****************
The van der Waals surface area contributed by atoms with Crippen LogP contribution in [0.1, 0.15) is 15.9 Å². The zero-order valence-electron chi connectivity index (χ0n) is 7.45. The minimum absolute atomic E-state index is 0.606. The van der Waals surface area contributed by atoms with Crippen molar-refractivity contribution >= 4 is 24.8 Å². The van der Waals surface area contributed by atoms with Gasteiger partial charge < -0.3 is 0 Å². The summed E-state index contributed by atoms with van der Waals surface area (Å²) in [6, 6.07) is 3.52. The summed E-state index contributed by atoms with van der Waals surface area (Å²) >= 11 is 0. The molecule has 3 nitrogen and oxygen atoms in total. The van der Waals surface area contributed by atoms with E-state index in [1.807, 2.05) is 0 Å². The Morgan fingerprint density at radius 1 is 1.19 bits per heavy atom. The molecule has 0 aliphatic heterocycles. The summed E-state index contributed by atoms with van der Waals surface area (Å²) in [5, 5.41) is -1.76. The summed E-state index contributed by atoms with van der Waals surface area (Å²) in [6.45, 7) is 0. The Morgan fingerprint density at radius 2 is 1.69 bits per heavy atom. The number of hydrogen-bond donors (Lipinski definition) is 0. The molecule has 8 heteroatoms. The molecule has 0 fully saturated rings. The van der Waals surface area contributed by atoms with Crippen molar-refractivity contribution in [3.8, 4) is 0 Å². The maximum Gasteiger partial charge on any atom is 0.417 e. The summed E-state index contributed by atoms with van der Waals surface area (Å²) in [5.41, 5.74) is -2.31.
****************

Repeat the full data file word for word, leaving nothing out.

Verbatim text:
The van der Waals surface area contributed by atoms with Crippen LogP contribution in [0.1, 0.15) is 15.9 Å². The zero-order valence-electron chi connectivity index (χ0n) is 7.45. The minimum absolute atomic E-state index is 0.606. The van der Waals surface area contributed by atoms with Crippen molar-refractivity contribution >= 4 is 24.8 Å². The van der Waals surface area contributed by atoms with Gasteiger partial charge < -0.3 is 0 Å². The summed E-state index contributed by atoms with van der Waals surface area (Å²) in [6, 6.07) is 3.52. The summed E-state index contributed by atoms with van der Waals surface area (Å²) >= 11 is 0. The molecule has 3 nitrogen and oxygen atoms in total. The van der Waals surface area contributed by atoms with E-state index in [1.807, 2.05) is 0 Å². The Morgan fingerprint density at radius 1 is 1.19 bits per heavy atom. The molecule has 0 aliphatic heterocycles. The summed E-state index contributed by atoms with van der Waals surface area (Å²) in [5, 5.41) is -1.76. The summed E-state index contributed by atoms with van der Waals surface area (Å²) in [6.45, 7) is 0. The Morgan fingerprint density at radius 2 is 1.69 bits per heavy atom. The number of hydrogen-bond donors (Lipinski definition) is 0. The molecule has 8 heteroatoms. The molecule has 0 fully saturated rings. The van der Waals surface area contributed by atoms with Crippen molar-refractivity contribution in [3.8, 4) is 0 Å². The maximum Gasteiger partial charge on any atom is 0.417 e. The summed E-state index contributed by atoms with van der Waals surface area (Å²) in [5.41, 5.74) is -2.31.